NEW YORK - The first thing that crossed my mind when the lights went out on the 22nd floor of my Times Square Hotel last Thursday afternoon was, "Klaatu warned us." OK, it wasn't the first thing, but it makes for a more interesting lead sentence.
Sci-fi film fans will recognize the name Klaatu from the 1951 film "The Day the Earth Stood Still." The alien and his robot, Gort, land their flying saucer in Washington in the middle of the Cold War to warn earthlings that we had better get along or suffer consequences of galactic proportions. Now isn't that a better way to explain the nation's biggest power outage than listening to insufferable politicians blame each other: "The power failure was your fault." "Was not." "Was too." "Was not."
President Bush said the power outage was a "wake-up call," begging the question whether you can receive one if there is no power. House Majority Leader Tom Delay promises we will now get that long-awaited and revised energy policy. I doubt it. We'll be back to Laci Peterson and Arnold Schwarzenegger before you can say "drilling for oil in Alaska" or "energy independence."
Power failures bring mixed blessings, but blessings nonetheless. They force us to consider our ultimate powerlessness. The grid we have constructed is one of self-deception. We pour our time, attention and money into so many things that, when the power behind our inventions lets us down (computers, cell phones, Blackberrys and TV), there is an overwhelming sense of resignation and realization. Resignation, because we are all caught in the rarest of circumstances, namely, the same boat. Realization, because we aren't as smart as we arrogantly think we are.
Looking out my hotel-room window after calling my wife in Ireland before the cell-phone connection went down (she was watching Fox News and told me that terrorists were not being blamed), I recalled my past associations with Times Square. How many times had I stood in that place over the years - in poverty and in plenty, in success and in failure, in uniform and in civilian clothes, in love and out of love?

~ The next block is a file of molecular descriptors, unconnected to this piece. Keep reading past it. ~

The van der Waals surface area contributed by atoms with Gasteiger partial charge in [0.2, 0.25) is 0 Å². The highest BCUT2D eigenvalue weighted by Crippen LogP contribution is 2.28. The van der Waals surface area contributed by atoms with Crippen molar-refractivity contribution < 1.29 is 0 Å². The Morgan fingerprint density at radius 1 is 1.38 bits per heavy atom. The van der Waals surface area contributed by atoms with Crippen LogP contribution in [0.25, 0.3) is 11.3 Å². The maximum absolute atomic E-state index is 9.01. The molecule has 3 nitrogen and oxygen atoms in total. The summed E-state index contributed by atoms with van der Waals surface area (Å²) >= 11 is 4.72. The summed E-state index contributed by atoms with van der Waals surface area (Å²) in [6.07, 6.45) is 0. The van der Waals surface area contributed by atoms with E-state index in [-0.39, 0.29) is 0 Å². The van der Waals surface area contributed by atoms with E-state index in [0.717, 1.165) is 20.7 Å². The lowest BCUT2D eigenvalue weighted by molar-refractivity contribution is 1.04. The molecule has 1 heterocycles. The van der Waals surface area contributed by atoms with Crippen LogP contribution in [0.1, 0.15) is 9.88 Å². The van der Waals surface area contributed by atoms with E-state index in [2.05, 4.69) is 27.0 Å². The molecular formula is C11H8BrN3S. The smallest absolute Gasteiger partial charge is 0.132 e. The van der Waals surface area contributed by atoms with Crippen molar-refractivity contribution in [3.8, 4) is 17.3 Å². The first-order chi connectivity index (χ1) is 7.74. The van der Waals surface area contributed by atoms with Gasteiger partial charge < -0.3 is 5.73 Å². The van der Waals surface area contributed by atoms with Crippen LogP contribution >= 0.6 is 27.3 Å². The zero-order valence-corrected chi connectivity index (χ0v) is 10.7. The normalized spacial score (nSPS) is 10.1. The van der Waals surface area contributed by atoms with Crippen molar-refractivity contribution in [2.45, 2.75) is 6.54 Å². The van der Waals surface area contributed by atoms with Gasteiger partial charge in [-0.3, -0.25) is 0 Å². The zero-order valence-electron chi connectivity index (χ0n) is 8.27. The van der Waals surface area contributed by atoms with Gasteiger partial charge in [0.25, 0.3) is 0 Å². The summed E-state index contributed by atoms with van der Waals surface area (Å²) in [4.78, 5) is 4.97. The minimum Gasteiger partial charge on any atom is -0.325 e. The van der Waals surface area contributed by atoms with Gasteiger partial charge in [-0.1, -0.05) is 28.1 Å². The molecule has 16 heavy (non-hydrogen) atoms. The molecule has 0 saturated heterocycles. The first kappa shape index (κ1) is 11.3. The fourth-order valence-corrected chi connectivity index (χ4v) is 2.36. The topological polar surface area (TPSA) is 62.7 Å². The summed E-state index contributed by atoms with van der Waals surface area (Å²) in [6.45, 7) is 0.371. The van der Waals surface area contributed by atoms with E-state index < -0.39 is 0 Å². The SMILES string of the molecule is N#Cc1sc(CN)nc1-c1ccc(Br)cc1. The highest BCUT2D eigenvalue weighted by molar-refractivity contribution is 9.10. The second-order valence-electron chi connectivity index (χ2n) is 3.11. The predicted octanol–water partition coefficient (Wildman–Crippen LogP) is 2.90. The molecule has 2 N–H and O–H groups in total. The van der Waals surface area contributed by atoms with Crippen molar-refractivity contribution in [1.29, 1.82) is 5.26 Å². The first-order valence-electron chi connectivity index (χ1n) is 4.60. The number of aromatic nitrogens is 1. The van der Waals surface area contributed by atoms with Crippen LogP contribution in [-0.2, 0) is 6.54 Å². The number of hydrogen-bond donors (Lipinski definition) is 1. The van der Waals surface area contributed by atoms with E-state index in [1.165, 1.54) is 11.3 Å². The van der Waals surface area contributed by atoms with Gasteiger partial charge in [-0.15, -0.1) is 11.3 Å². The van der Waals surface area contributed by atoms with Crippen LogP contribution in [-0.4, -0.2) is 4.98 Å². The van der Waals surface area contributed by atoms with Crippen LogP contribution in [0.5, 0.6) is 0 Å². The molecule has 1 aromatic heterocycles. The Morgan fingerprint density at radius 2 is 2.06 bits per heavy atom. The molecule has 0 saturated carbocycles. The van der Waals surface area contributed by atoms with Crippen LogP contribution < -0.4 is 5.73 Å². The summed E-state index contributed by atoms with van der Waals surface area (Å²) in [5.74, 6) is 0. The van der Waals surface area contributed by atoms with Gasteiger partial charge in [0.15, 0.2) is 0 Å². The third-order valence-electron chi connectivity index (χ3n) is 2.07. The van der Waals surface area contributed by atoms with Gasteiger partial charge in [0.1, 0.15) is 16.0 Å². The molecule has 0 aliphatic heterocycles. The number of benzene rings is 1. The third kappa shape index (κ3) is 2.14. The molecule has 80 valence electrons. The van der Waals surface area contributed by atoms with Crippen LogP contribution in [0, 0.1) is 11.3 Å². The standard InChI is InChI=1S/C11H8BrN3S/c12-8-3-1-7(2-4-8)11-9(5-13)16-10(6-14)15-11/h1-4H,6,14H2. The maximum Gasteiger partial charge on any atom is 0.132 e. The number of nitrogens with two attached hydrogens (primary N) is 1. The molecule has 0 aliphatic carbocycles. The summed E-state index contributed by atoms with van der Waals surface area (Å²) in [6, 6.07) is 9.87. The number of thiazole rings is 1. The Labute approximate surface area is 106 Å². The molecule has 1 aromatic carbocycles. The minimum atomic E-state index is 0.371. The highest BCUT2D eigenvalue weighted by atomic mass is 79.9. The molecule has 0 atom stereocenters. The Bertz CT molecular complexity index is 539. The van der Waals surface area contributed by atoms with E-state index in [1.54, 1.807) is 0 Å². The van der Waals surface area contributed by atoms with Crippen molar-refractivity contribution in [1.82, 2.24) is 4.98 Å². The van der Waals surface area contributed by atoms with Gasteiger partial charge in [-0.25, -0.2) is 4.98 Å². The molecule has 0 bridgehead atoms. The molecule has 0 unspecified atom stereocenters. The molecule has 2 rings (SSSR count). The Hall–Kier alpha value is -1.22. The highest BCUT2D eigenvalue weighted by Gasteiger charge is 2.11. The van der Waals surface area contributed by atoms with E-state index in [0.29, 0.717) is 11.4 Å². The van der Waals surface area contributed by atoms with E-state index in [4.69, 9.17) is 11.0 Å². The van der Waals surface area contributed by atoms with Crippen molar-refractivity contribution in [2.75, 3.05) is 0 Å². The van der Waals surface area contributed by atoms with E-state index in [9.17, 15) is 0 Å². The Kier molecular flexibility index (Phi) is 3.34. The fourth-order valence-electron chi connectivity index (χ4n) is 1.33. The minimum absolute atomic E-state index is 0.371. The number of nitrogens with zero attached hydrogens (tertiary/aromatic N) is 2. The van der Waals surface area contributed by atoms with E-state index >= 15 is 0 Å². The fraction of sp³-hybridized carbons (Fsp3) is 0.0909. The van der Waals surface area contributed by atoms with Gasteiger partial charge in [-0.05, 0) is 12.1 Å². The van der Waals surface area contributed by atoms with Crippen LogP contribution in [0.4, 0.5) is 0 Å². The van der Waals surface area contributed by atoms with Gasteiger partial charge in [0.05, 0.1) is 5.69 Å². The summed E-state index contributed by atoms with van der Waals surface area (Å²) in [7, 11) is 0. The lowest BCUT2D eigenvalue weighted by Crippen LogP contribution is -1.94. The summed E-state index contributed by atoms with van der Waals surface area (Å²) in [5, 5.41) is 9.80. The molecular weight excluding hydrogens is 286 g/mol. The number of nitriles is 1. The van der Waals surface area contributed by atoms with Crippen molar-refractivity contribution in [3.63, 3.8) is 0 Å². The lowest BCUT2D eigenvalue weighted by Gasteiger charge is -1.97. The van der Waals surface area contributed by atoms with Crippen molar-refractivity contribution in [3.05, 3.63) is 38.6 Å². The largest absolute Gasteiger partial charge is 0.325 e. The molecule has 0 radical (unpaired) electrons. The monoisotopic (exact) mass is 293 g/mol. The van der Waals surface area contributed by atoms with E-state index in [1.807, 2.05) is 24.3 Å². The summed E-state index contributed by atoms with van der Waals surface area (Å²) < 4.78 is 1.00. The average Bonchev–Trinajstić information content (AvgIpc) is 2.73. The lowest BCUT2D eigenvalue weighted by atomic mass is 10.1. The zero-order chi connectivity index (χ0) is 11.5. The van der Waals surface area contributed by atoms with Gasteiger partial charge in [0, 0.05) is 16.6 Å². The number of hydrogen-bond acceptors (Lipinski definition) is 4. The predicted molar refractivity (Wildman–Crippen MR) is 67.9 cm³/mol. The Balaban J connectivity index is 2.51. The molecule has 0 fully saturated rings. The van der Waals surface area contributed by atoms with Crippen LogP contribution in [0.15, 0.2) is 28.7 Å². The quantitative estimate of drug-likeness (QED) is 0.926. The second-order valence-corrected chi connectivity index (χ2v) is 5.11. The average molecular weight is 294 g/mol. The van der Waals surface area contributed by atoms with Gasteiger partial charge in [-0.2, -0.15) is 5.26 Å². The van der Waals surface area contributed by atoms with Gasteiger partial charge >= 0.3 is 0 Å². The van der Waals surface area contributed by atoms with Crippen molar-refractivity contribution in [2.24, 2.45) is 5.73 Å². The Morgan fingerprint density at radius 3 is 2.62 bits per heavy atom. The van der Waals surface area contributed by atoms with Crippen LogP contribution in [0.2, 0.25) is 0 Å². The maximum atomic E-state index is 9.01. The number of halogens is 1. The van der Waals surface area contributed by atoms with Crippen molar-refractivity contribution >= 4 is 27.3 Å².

I was living in New York at the time of the 1965 blackout (another massive power-grid failure that should have been a "wake-up call," but we went back to sleep) and remember the street merchants hustling transistor radios, flashlights and candles at disaster mark-up prices within minutes of the city's descent into darkness. I was an Army private, fighting Commies through Armed Forces Radio from offices at Broadway and West 57th Street, making $99 a month and working a second full-time job as a WOR-TV engineer to make ends meet.
During that and this blackout, there was a feeling of unity that has escaped most other efforts to "bring us together," a slogan from a forgotten political campaign. Of course, 9/11 was a unique moment, which we hope will not be repeated, whatever positive side but dissipating benefits (there weren't many for the families of the victims).
A large clock outside the Renaissance Hotel froze at 4:14 p.m. The Jumbotron and other electronic advertising that have long been a part of Times Square went dark, as if a huge plug had been pulled or a large bill left unpaid.
Walking down 22 flights, eating a cold sandwich and limp salad for dinner and then climbing the same steps barely illuminated with eerie green glow sticks, I thought of the many in the world for whom cold food, a safe place to sleep and an indoor toilet would be a major upgrade.
Someone wrote that the outage drove us back to the 19th century. Is that necessarily bad? Then, it seemed more people talked to each other. Now, on the shuttle to New York from Washington, people are mostly buried in their newspapers during the flight and in their wireless contraptions after landing. Then, we mostly knew our neighbors. Now, we often move before we've met them.
The fictional Klaatu warned us. So have nonfiction writers, philosophers and religious leaders. But as Don McLean sang in "Starry, Starry Night": "They would not listen, they're not listening still, perhaps they never will."